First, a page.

What is the Issue?
Arm pain relates to any pain or discomfort in the arm. It can be caused by a wide variety of problems, not only those that originate in the area, but also issues with the neck, back or hand that extend to the arm. Issues can range from fractures to compressed nerves and repetition strain injuries and there can manifest immediately, or develop over time. The issue above sounds like Tennis Elbow could be the culprit.
Causes of Arm Pain
There are numerous causes of arm pain, some serious and some easily treatable. Here are some of the most common:
Tennis Elbow: Tennis Elbow – or lateral epicondylalgia – is an injury to the muscles that extend from the elbow to the wrist caused by an excess of stress on the muscle tissue at the anchor point where the arm bone meets the elbow.
Broken arm/wrist/hand: A crack or break in the bones of the arm, wrist or hand, usually caused by a traumatic blow.
Dequervains Syndrome: Dequervains Syndrome is the irritation of the two tendons that insert at the base of the thumb as they pass through the extensor sheath. Repetitive movements of the thumb and wrist as well as activities requiring pinching can cause pain and swelling around the tendon.
Carpal Tunnel Syndrome: Carpal tunnel syndrome is the compression of the median nerve as it passes through the carpal tunnel. Compression of the nerve can cause symptoms such as numbness, pins and needles, tingling, swelling, pain and weakness.
Angina: A condition caused by reduced blood flow to the heart. Can result in pain in the arm, back, shoulders and chest.
Pinched nerve: A pinched nerve can be the result of increased pressure on a nerve from surrounding bones, muscles or tendons (carpal tunnel syndrome is an example of a pinched nerve).
Rotator Cuff injury: The Rotator Cuff is a collection of muscles and tendons that help move the shoulder and aid with general stabilisation. Overuse or a heavy blow may cause small tears or strains in the Rotator Cuff, leading to pain and discomfort in the arm.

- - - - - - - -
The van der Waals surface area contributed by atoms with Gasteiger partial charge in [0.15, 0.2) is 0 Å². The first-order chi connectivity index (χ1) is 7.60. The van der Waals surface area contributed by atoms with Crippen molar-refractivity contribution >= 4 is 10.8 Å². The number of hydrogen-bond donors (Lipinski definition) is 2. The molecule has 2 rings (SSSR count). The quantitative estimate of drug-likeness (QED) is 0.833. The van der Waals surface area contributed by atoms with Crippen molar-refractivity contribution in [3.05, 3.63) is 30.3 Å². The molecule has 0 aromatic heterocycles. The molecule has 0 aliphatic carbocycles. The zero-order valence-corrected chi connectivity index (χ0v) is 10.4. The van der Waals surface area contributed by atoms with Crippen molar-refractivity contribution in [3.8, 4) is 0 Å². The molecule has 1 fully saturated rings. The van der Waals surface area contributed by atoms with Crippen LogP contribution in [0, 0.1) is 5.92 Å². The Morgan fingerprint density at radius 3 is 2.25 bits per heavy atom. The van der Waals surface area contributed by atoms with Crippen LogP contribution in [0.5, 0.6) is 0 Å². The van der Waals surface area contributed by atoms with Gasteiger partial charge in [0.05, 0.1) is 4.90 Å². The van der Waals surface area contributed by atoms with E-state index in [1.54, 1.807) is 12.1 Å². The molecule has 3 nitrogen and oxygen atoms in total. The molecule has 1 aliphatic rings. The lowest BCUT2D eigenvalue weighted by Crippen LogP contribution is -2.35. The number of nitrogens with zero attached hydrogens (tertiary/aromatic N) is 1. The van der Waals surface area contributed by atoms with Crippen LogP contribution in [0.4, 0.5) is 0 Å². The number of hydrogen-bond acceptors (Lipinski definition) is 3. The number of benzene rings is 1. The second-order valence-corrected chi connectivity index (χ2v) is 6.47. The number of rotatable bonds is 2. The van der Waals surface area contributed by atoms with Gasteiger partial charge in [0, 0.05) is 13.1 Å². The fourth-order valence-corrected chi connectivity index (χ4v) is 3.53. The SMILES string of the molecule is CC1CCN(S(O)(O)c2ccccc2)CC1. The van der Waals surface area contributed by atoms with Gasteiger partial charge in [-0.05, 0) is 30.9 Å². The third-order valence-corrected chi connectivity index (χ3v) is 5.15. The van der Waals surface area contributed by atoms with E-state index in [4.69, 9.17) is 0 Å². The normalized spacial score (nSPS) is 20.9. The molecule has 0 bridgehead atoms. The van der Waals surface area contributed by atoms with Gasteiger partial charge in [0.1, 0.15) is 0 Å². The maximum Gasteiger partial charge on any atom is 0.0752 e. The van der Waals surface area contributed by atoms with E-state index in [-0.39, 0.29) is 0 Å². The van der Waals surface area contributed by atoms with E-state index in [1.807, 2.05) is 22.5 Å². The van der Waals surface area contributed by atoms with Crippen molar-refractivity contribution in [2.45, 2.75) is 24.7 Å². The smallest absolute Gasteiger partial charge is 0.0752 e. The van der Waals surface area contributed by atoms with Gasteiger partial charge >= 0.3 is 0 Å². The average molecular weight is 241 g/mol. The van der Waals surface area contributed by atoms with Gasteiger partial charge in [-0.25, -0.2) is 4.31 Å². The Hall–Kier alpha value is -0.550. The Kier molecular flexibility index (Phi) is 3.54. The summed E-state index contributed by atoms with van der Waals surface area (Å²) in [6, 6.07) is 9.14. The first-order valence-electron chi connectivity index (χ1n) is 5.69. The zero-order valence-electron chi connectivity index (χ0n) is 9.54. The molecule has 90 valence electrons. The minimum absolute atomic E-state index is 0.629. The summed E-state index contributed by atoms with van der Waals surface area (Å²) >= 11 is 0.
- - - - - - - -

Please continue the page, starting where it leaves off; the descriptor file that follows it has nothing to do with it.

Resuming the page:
For many causes of arm pain, an X-Ray or MRI may be appropriate. Your hand therapist will let you know if this is required.
Symptoms – when should you see a doctor or hand therapist?
Use your best judgement when assessing whether to seek medical assistance or not. It is always better to be on the safe side.
Many of the conditions above may require medical assistance and therapy. For example, if you have broken your arm, your doctor will refer you for x-rays to help determine whether you can be managed conservatively by cast immobilisation or require surgery to obtain correct bone alignment in order to ensure a healthy healing process. Your hand therapist can fit you with a waterproof cast once your swelling is down, and assist you regain motion and strength once the fracture is healed.
Mild symptoms of arm pain can be self-treated. Rest is the key: avoid using your arm in way that can cause pain or discomfort. Icing the affected area 15-20 minutes a day can help reduce pain and swelling.Depending on the severity of the condition, therapy may include education and advice, creation of an appropriate exercise program, massage and provision of braces and supports if required.
Surgical treatment may be required in extreme cases of arm pain. Your therapist can discuss this with you and your GP and arrange a referral to a surgeon if required. If you have any questions regarding a condition you have or to book an appointment, feel free to contact us here. We’d be more than happy to help.